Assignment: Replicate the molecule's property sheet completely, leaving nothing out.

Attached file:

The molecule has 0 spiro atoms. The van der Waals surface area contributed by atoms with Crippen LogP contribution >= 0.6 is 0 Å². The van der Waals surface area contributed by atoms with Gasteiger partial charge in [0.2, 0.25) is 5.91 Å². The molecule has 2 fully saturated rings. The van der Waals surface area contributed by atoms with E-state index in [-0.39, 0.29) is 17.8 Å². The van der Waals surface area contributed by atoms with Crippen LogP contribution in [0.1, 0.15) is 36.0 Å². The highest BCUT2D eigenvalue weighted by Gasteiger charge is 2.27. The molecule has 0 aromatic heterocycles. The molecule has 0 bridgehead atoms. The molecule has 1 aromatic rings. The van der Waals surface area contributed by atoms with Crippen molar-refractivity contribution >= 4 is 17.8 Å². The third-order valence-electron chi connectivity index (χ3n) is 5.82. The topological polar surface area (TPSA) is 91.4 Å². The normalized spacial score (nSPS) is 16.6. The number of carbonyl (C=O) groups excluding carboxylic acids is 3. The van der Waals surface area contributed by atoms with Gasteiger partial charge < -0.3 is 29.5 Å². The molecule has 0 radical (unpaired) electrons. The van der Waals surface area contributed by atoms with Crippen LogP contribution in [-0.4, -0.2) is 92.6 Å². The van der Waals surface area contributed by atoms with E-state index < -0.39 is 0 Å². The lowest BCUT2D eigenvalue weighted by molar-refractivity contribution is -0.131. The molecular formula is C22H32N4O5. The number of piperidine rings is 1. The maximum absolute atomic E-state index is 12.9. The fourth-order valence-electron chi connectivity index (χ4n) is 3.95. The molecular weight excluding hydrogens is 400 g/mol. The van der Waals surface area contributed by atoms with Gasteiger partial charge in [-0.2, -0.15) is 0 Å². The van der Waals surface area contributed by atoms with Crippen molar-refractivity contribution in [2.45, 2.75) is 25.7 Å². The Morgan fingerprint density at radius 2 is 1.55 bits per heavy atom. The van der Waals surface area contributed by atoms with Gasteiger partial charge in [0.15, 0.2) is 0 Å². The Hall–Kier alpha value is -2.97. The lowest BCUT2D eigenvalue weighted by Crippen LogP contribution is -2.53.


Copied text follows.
The molecule has 0 spiro atoms. The van der Waals surface area contributed by atoms with Crippen LogP contribution >= 0.6 is 0 Å². The van der Waals surface area contributed by atoms with Gasteiger partial charge in [0.2, 0.25) is 5.91 Å². The molecule has 2 fully saturated rings. The van der Waals surface area contributed by atoms with E-state index in [-0.39, 0.29) is 17.8 Å². The van der Waals surface area contributed by atoms with Crippen LogP contribution in [0.1, 0.15) is 36.0 Å². The highest BCUT2D eigenvalue weighted by Gasteiger charge is 2.27. The molecule has 0 aromatic heterocycles. The molecule has 0 bridgehead atoms. The molecule has 1 aromatic rings. The van der Waals surface area contributed by atoms with Crippen molar-refractivity contribution >= 4 is 17.8 Å². The third-order valence-electron chi connectivity index (χ3n) is 5.82. The topological polar surface area (TPSA) is 91.4 Å². The normalized spacial score (nSPS) is 16.6. The number of carbonyl (C=O) groups excluding carboxylic acids is 3. The van der Waals surface area contributed by atoms with Gasteiger partial charge < -0.3 is 29.5 Å². The molecule has 0 radical (unpaired) electrons. The van der Waals surface area contributed by atoms with Crippen LogP contribution in [-0.4, -0.2) is 92.6 Å². The van der Waals surface area contributed by atoms with E-state index < -0.39 is 0 Å². The lowest BCUT2D eigenvalue weighted by molar-refractivity contribution is -0.131. The molecular formula is C22H32N4O5. The number of piperidine rings is 1. The maximum absolute atomic E-state index is 12.9. The fourth-order valence-electron chi connectivity index (χ4n) is 3.95. The molecular weight excluding hydrogens is 400 g/mol. The van der Waals surface area contributed by atoms with Gasteiger partial charge in [-0.2, -0.15) is 0 Å². The van der Waals surface area contributed by atoms with Crippen molar-refractivity contribution in [2.45, 2.75) is 25.7 Å². The Morgan fingerprint density at radius 2 is 1.55 bits per heavy atom. The van der Waals surface area contributed by atoms with Gasteiger partial charge in [0.15, 0.2) is 0 Å². The Hall–Kier alpha value is -2.97. The lowest BCUT2D eigenvalue weighted by Crippen LogP contribution is -2.53.